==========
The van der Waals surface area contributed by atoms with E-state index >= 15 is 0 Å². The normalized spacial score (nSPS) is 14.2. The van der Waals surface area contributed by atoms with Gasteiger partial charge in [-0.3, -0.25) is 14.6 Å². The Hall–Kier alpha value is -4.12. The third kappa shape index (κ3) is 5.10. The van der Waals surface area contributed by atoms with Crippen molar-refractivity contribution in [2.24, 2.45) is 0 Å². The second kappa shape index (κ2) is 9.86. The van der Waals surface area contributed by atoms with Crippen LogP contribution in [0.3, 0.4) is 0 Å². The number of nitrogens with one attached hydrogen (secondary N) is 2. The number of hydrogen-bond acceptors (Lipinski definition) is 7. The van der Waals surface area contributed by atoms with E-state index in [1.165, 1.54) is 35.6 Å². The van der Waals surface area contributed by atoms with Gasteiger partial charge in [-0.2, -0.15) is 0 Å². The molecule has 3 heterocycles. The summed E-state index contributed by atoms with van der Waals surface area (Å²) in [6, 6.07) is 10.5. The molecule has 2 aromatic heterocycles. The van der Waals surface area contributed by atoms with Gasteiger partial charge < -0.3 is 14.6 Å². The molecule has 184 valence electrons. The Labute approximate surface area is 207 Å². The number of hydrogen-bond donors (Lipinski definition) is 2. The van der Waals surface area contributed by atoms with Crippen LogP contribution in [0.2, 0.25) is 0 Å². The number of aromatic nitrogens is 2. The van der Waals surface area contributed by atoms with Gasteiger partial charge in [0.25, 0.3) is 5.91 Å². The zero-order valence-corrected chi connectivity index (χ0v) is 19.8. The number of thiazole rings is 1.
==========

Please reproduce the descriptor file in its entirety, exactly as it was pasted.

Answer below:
The van der Waals surface area contributed by atoms with E-state index >= 15 is 0 Å². The normalized spacial score (nSPS) is 14.2. The van der Waals surface area contributed by atoms with Gasteiger partial charge in [-0.3, -0.25) is 14.6 Å². The Hall–Kier alpha value is -4.12. The third kappa shape index (κ3) is 5.10. The van der Waals surface area contributed by atoms with Crippen molar-refractivity contribution in [2.24, 2.45) is 0 Å². The second kappa shape index (κ2) is 9.86. The van der Waals surface area contributed by atoms with Crippen LogP contribution in [0.3, 0.4) is 0 Å². The number of nitrogens with one attached hydrogen (secondary N) is 2. The number of hydrogen-bond acceptors (Lipinski definition) is 7. The van der Waals surface area contributed by atoms with E-state index in [1.165, 1.54) is 35.6 Å². The van der Waals surface area contributed by atoms with Gasteiger partial charge in [-0.2, -0.15) is 0 Å². The molecule has 3 heterocycles. The summed E-state index contributed by atoms with van der Waals surface area (Å²) in [6, 6.07) is 10.5. The molecule has 2 aromatic heterocycles. The van der Waals surface area contributed by atoms with Gasteiger partial charge < -0.3 is 14.6 Å². The molecule has 184 valence electrons. The Labute approximate surface area is 207 Å². The number of hydrogen-bond donors (Lipinski definition) is 2. The van der Waals surface area contributed by atoms with Crippen LogP contribution in [0.2, 0.25) is 0 Å². The number of aromatic nitrogens is 2. The van der Waals surface area contributed by atoms with Gasteiger partial charge in [0.25, 0.3) is 5.91 Å². The zero-order valence-corrected chi connectivity index (χ0v) is 19.8. The number of thiazole rings is 1.